Another common misconception is that stockholders sell their holdings before school starts in September to help pay for their kids’ tuition. The September effect is seen as a historical anomaly in the data, similar to many other calendar effects, rather than an effect with any causal connection.
Day of the Week Inconsistencies
The “Days of the Week” phenomenon irks proponents of efficient markets since it seems to be true and defies logic. According to research, there is a bias toward better market performance on Fridays, and equities tend to move more on Fridays than on Mondays. Although it is not a significant difference, it is a recurring one.
According to the Monday effect idea, stock market returns on Mondays will often mirror the trend from the previous Friday. So, if the market was up on Friday, it should stay up through the weekend and rise again on Monday. Another name for the Monday impact is the “weekend effect.”
Fundamentally, there is no specific reason why this should be the case. There may be some psychological elements at play. The market may be characterized by a week’s end optimism as traders and investors eagerly anticipate the weekend. Alternately, perhaps investors use the weekend to catch up on reading, stew over the state of the market, and grow pessimistic ahead of Monday.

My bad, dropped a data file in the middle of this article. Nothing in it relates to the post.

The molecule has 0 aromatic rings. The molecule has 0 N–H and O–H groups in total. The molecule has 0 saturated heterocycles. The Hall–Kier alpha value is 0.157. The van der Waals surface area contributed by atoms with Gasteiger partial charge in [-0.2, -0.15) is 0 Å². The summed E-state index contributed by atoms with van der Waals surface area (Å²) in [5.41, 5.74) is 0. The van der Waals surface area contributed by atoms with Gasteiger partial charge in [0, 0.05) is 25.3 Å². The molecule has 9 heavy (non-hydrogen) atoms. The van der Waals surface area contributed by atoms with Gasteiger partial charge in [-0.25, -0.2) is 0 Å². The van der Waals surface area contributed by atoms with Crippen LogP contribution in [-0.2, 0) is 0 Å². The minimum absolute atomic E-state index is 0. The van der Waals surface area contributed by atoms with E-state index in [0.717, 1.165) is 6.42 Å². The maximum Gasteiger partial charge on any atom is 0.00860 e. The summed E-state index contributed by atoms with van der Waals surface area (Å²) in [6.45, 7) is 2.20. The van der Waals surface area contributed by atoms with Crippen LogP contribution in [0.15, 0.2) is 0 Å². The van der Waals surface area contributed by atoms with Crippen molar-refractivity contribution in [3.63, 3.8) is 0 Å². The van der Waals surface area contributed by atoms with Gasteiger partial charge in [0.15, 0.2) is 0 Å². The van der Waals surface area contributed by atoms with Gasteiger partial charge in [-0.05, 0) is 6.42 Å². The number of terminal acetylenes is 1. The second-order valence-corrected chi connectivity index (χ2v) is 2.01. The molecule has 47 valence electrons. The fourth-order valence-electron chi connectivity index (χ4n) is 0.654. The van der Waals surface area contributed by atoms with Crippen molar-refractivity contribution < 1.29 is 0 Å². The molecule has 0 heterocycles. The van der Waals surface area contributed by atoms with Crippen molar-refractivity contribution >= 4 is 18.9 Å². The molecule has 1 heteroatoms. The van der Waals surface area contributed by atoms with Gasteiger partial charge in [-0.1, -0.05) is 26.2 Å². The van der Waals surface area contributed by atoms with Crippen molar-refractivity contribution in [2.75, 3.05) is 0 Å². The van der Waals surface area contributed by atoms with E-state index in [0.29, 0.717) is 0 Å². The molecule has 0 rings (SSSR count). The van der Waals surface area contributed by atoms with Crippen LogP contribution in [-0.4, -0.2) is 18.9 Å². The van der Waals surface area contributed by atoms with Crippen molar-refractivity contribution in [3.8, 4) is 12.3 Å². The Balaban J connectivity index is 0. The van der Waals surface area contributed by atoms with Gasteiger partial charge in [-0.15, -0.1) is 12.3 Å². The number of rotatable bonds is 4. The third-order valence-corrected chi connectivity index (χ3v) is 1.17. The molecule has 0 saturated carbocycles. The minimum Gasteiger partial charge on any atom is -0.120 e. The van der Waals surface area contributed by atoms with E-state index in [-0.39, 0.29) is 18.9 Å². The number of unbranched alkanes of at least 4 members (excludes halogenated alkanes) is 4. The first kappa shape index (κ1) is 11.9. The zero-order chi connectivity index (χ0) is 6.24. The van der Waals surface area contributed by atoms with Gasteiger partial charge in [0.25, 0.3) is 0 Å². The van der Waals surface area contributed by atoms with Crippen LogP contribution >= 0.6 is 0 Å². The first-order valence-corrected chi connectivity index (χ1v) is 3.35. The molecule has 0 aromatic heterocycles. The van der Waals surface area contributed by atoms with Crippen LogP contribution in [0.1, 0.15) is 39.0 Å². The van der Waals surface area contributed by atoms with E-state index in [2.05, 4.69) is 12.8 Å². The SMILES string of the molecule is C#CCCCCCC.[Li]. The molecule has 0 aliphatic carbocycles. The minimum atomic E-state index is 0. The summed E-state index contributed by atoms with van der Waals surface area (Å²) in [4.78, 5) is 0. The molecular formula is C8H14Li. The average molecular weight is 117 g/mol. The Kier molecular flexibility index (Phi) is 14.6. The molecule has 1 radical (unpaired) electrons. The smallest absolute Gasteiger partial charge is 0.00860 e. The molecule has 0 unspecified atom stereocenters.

Superstitions as Signs
In addition to calendar irregularities, there are also non-market indications that some individuals think will properly predict the market’s direction. A concise collection of superstitious market indicators is provided below:
The Super Bowl Indicator predicts that the market will end the year lower when a club from the former American Football League wins the game. The market will conclude the year more positively when an old National Football League team triumphs. Despite how absurd it may appear, over 53 years ending in 2021, the Super Bowl indicator was accurate about three-quarters of the time.1 The indicator does, however, have one drawback: it does not account for a victory by an expansion club.
The market fluctuates with skirt length, according to the hemline indicator. This signal is also known as the “bare knees, bull market” idea. In 1987, when designers moved from miniskirts to floor-length skirts right before the market fell, the hemline indication proved reliable. A comparable transition also occurred in 1929. However, there is debate about whether the hemline adjustments or the crash occurred first.
The aspirin indicator shows an inverse relationship between stock prices and aspirin output. This measure implies fewer people use aspirin to treat market-related headaches when the market is rising. Fewer aspirin sales should show a declining market.
- Anomalies are occurrences that differ from the forecasts of economic or financial models and call into question the fundamental tenets of those models.
- Calendar effects are a prominent example of a trend in the market that defies the efficient market theory.
- The majority of market abnormalities have psychological roots.
- However, anomalies frequently vanish shortly after being made public once their existence is known.